Howard Gold’s No-Nonsense Investing: 4 reasons why bears are wrong to bet on a ‘day of reckoning’ for bonds

0
143
views

Lately the drums have been beating more loudly that a new bear market in bonds is at hand.

The yield on the 10-year Treasury note TMUBMUSD10Y, -1.08% has risen from 2.43% at the beginning of the year (and barely over 2% last August) to around 2.9% now — a big move in a short time for this usually staid asset class. Bond yields move the opposite way from prices, so a big jump in yield like this means a lot of people are selling bonds.

Why? Fear of higher inflation, bonds’ archenemy, and how the Federal Reserve might react. On Tuesday, new Fed Chairman Jerome Powell shook up markets by appearing to hint during Congressional testimony that the central bank might consider four hikes in the federal-funds rate this year rather than the expected three. (In January, I predicted the Fed would hike the fed-funds rate four times in 2018.)

The Dow Jones Industrial Average DJIA, -0.29% lost nearly 300 points Tuesday, while the S&P 500 SPX, +0.51% shed more than 50 points on the day. Both rallied early Wednesday, but ended the session sharply lower.

Read: A historic streak for the S&P 500 is about to come to an end

The bond market’s declines have prompted some high-profile managers like Jeffrey Gundlach of DoubleLine Capital and Bill Gross, formerly of Pimco but now at Janus, to declare the 35-year-long-plus bull market in bonds is over.

That bull market took 10-year Treasury yields from 19.1% in 1981 all the way down to 1.38% in July 2016. Gundlach and Gross argue this spike in yields — they’ve more than doubled since then — breaks the back of the multidecade bullish run. (Craig Johnson, Piper Jaffray’s chief market technician and who predicted the recent stock-market correction, also said a bear market in bonds would kick in at a 10-year yield of 2.6%-2.7%. We’ve been well beyond that for weeks.)

I think all this talk of a “day of reckoning” for bonds is premature. First of all, Gundlach said bonds faced a “moment of truth” when the 10-year Treasury’s yield topped 2.4% last October while Gross declared the bond bull market over back in 2013, 2014 and 2015. Of course, bonds rallied and yields dropped to all-time new lows in the years after the former Bond King’s bearish calls.

Second, 10-year yields topped 3% in December 2013 only to plunge again later. By my reading of the charts, the true breaking point for the bond bull is between 3% and 3.5% — and yields have to stay there for a while for this to become a real bear.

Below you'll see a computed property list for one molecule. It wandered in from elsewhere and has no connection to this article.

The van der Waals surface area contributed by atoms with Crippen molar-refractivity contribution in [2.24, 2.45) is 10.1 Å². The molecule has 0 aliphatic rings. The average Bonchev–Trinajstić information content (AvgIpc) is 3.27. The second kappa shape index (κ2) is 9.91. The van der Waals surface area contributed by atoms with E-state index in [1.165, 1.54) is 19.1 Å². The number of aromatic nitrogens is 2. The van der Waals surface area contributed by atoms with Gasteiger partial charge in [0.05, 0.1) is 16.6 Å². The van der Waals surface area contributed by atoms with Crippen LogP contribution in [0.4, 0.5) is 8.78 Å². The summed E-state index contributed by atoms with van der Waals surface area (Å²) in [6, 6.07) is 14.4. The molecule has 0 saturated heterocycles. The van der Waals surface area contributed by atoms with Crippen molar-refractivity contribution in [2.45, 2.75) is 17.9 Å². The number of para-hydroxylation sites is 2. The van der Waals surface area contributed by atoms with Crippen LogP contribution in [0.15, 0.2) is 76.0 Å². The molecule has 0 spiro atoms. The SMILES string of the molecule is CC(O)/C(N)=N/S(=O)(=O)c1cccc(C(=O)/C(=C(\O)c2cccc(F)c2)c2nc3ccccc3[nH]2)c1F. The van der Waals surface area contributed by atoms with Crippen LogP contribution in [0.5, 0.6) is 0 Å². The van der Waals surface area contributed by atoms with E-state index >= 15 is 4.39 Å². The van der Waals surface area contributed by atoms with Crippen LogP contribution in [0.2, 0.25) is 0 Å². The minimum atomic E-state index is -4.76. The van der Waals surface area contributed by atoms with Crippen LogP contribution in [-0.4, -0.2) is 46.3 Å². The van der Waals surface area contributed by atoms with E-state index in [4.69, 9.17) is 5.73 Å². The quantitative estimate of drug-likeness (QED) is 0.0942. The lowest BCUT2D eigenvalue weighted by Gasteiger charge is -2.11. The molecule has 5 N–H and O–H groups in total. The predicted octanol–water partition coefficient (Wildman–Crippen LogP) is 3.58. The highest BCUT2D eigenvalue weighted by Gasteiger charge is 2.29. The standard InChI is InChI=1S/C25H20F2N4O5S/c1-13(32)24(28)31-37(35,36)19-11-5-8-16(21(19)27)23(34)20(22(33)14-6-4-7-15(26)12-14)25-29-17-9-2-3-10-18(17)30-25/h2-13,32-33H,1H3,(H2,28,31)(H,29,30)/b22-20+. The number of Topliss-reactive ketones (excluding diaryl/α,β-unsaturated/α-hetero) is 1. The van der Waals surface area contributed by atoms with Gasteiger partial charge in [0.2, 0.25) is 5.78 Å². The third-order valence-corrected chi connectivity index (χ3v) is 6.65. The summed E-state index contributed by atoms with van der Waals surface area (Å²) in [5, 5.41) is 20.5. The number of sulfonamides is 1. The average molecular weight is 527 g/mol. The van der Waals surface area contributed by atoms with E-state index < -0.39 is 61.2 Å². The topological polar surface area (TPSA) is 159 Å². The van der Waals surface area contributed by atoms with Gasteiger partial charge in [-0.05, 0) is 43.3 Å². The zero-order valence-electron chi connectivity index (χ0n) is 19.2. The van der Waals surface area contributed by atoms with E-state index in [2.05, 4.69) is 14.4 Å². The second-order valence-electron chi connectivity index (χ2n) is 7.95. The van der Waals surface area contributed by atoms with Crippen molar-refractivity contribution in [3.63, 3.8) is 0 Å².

Third, economic growth is picking up, but in 2017 GDP grew by less than 3% a year. GDP growth averaged almost 6% annually during the 1960s boom. So, this economy is far from overheating. That means, as I wrote last week, that we have a long way to go until inflation is a real threat again.

Read: U.S. growth rate in 4th quarter downgraded slightly to 2.5%, GDP shows

Finally, fear of the Fed is way overblown. Powell may slip in another quarter-point rate increase or two if inflation edges up, but thus far he has shown no indication of breaking with the Bernanke-Yellen orthodoxy. In his five years on the Federal Reserve Board, he never cast a dissenting vote on monetary policy.

I’m still looking for gradual rate increases, an ultimate target of a 3% federal-funds rate by 2020 (it got as high as 5.25% in 2006, before the financial crisis), and — again, that word — gradual reductions in the Fed’s bloated balance sheet over the next few years.

The huge tax cuts and spending bills passed by the GOP-controlled Congress and signed by a Republican president should help stimulate the economy, but will leave trillion-dollar deficits as far as the eye can see. The government’s greater financing needs will push rates higher over time, but I see no spike any time soon.

Pimco, one of the world’s leading bond-fund managers and Gross’s alma mater, has taken the contrarian position that rates won’t move up much more. Mark Kiesel, Pimco’s chief investment officer of global credit, told Bloomberg recently he’d even “consider buying bonds” if the 10-year’s yield hits 3%.

I wouldn’t go that far, because I think in the long run rates are heading higher. But I certainly wouldn’t dump them in a panic, either. Days of reckoning tend to be few and very far between.

Howard R. Gold is a MarketWatch columnist and founder and editor of GoldenEgg Investing, which offers exclusive market commentary and simple, low-cost, low-risk retirement investing plans. Follow him on Twitter @howardrgold.

Now read: These 9 experts warn that another stock-market correction is coming